jinx110ga,
Believe it or not, it looked like pretty much a dead heat, at first,
which surprised me, because I would have put my money on raindrops.
But then, at the finish line, one of the contenders sprinted ahead and
took first place.
Let's have a look...
According to:
http://www.hawaii.edu/suremath/jsand.html
Number of grains of sand in the world
There are 7.5 x 10^18 grains of sand on the world's beaches. They've
laid out their assumptions and calculations rather nicely.
According to:
http://members.optusnet.com.au/~darrengiles/articles/factsandfigures.htm
The total amount of precipitation to fall to earth in one year is
5,000 million million tonnes.
Now, that's the same as 5 trillion tonnes = 10 quadrillion kg = 10^15 kg = 10^18 g
Holy orders of magnitude! 10^18 grains of sand! 10^18 grams of rain.
As this site tells us:
http://www.simetric.co.uk/si_medical.htm
there are 15 to 16 drops to 1 ml of liquid, which is the pretty much the same as 1g
So summing up, we have a world with:
7.5 x 10^18 grains of sand, and
about 15 x 10 ^ 18 drops of rain (in a year).
Raindrops look to have the lead, but given the obvious wiggle room in
these numbers, I'd certainly be tempted to say it's a tie, except...!
You didn't just ask about sand on the beaches. You specifically
mentioned "...deserts, beaches, underwater, and underground sand...".
Even without knowing the specifics, that's a lot more than simply the
sand on the beaches of the world, which  when you get right down to
it  occupy only very narrow, shallow strips of territory along the
shore. Deserts, and ocean bottoms, and underground sand occupy huge
expanses and volumes, and my guess would be that they overwhelm the
amount of sand on beaches alone.
So, if we up the quantity of sand by a factor of 10 or 100, to allow
for all the nonbeach sand, then we're dealing with an order of
magnitude amount of 10^19, or 10^20 grains of sand, and that puts sand
on top of raindrops.
In sum:
sand on the beaches  7.5 x 10^18 grains
annual # of raindrops  15 x 10^18 drops
all sand in the world  10^19 or 10^20 or more grains
Sand wins.
Let me know if there's anything else you need on this one.
pafalafaga
search strategy  Google searches on:
number grains of sand in the world
annual rainfall in the world 
Clarification of Answer by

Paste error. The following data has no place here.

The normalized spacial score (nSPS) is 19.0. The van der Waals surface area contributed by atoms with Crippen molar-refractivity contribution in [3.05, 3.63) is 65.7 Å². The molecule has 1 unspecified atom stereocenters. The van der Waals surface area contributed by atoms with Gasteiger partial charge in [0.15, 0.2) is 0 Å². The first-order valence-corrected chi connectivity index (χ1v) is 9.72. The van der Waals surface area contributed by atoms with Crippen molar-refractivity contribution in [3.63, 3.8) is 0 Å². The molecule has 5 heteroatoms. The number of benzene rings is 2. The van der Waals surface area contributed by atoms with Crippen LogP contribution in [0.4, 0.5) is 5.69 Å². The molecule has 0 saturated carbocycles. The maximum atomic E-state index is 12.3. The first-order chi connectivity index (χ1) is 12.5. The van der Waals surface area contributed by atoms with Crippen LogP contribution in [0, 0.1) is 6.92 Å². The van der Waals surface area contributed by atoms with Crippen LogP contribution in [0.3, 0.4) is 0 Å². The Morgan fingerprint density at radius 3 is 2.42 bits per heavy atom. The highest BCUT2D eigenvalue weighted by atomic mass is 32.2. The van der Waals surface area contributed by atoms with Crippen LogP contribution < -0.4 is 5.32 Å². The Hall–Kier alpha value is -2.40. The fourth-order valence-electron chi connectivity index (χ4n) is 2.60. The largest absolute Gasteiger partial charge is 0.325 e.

pafalafaga
on
03 Nov 2005 17:09 PST
OMG! As rracecarrga noted in the comment below, there are some more
than minor missteps in my calculations (and this while I'm helping my
6th grade sone with his exponential notation homework!).
My thanks for the comment, and my humble apologies for the mistakes.
Recalculating, the 5,000 million million tonnes of rainfall every year becomes;
...the same as 5,000 trillion tonnes = 5 quadrillion tonnes = 5 x
10^18 kg = 5 x 10^21 g
Now that's a horse of a different color. A number on the order of
10^21 grams of rain, or somewhere around 10^22 to 10^23 raindrops, is
a lot bigger than the 10^18 grains of sand that were estimated for the
sand on the beaches.
And it's bigger too  but not so much bigger  that the 10^20 number
that I guessed at as the number of grains of sand in toto.
But that last number was simply a guess, and probably a pretty
conservative one at that. I have never seen an estimate of *all* the
sand in the world, and frankly, I don't think anyone really knows how
extensive sand deposits in dunes, ocean bottoms, underground, and
elsewhere really are.
Without some parameters to work with, one is hardpressed to come up
with reasonable upper bounds for the total number of sand grains in
the world.
But when estimates this big differ by only two or three orders of
magnitude  especially when the estimates are sort of looseygoosey
to begin with  then it becomes hard to convincingly say that there
are more raindrops than sand grains, or vice versa.
There's simply an awfully large number of both, and the differences in
the numbers are not that great that one emerges as the clear victor.
I hope this revised calculation isn't a let down.
Please review the overall information provided, and let me know if it
suits you as an answer, or if you still feel in need of additional
input on this topic.
Thanks,
pafalafaga